The Survey Center on American Life is a project of the American Enterprise Institute. Our dedicated team conducts original survey research to examine how cultural, political, and technological changes affect the lives of everyday Americans.

Interested in joining the team? Please see below for opportunities.

Internships are available at the Survey Center on American Life for the Fall, Spring, and Summer to experienced undergraduate students, graduate students, and recent graduates.


Research Assistant

AEI is seeking a full-time research assistant to work on polling, demographic trends, and American politics. The chosen research assistant will report to Research Fellow and Center Director Daniel Cox. This person will also conduct work with other scholars on a case-by-case basis.

Responsibilities for this position include assisting with research, writing, and editing for studies, papers, articles, op-eds, and media appearances. Additional responsibilities include using statistical software programs to clean, manipulate, and analyze data, as well as using data-visualization software to develop charts and graphs. Finally, this position is also responsible for helping plan and execute conferences and events. Duties include long-term projects and administrative support.

Desired skills for this position include excellent organizational and writing skills, attention to detail, and a demonstrated interest in social policy, demographic trends, American governmental institutions, and social mobility. Knowledge of current events, politics, and economic news is important. A bachelor’s degree is required; a bachelor’s degree in political science, sociology, statistics, or a related field is preferred.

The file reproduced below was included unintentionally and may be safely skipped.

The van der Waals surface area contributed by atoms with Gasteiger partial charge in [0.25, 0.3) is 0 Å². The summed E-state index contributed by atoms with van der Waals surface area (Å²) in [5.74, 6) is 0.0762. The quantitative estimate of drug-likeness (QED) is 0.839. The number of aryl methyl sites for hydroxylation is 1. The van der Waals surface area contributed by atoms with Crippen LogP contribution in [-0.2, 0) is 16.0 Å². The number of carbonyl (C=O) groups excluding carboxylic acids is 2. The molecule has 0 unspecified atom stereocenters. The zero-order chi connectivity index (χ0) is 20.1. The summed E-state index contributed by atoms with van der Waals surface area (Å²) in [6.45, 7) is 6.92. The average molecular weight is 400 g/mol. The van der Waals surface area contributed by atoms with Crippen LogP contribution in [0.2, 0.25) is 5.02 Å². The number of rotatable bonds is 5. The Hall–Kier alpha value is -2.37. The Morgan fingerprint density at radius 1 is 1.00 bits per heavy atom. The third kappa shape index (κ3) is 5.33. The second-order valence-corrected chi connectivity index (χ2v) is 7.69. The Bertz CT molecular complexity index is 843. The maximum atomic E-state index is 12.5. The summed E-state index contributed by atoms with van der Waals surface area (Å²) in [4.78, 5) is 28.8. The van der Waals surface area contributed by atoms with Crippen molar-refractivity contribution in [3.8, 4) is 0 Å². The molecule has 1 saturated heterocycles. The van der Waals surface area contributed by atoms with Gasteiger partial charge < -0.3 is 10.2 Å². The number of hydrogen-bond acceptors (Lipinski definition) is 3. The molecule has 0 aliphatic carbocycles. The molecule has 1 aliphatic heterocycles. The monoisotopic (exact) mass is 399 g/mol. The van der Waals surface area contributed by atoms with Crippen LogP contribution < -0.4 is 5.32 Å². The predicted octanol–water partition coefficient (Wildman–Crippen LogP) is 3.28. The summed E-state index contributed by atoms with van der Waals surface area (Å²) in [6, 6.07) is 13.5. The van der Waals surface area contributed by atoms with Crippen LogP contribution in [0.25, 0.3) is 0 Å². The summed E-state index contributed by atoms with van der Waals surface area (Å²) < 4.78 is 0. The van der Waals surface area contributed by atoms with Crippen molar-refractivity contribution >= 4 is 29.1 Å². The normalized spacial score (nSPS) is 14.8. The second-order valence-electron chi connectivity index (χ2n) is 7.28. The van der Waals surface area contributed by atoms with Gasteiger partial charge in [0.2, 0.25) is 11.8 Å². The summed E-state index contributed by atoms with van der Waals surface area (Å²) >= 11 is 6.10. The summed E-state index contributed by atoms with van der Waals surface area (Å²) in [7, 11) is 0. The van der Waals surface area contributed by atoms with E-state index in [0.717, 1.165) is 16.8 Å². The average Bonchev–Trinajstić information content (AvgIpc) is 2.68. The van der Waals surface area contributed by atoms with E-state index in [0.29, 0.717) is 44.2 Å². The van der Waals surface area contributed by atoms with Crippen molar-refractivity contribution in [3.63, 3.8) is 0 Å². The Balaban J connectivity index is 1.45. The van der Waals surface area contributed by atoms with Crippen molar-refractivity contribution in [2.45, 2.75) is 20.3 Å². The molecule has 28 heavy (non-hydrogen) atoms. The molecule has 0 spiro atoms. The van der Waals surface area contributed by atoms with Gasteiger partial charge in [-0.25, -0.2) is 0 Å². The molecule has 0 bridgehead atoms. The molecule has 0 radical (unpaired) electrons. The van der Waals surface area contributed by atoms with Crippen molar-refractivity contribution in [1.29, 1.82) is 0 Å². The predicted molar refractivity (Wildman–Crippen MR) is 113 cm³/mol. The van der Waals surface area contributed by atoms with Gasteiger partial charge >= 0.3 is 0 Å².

Qualified applicants should send their resume, cover letter, transcripts, and 500-word writing sample on any topic with their online application at www.aei.org/jobs.

Recent Commentary

A young woman with curly blond hair stands alone on a red and green athletic court.

Daniel A. Cox
April 11, 2022

Gen Z is the Loneliest Generation — and It’s Their Parents Fault

Generation Z is impressive by any measure. They have more years of formal education and lower high-school dropout rates than any previous generation. They are more likely to avoid drug use and have lower rates of teen pregnancy. They are savvy consumers of information and users of technology. They are less prone to traffic in misinformation and conspiracy theories. But despite all

An African American teenager male attending church.

Daniel A. Cox
April 10, 2022

Stop Blaming Young People for Leaving Religion

Over the last decade, there has been a steady stream of news stories about how young people are abandoning their formative faith commitments. These articles frequently argue that despite their parents’ best efforts, young people are bent on forgoing any association with organized religion, along with all the benefits that come with it. This story is compelling, and

Daniel A. Cox
April 5, 2022

For Gen Z, Religious Pluralism Will Require Bridging the Religious-Secular Divide

For Generation Z, American religious life has been defined by its diversity. And religious pluralism has been as much practice as principle. Young adults today have close friends and family members spanning a variety of religious identities and beliefs. In a survey conducted by the Survey Center on American Life, we found that nearly one in five

A black and white photo of a man and woman sitting back-to-back in a train car.

Daniel A. Cox
March 13, 2022

We Live in a Nation of Strangers. That Needs to Change

Diversity is not the source of our current problems; our troubling incuriosity about our neighbors is driving disconnection.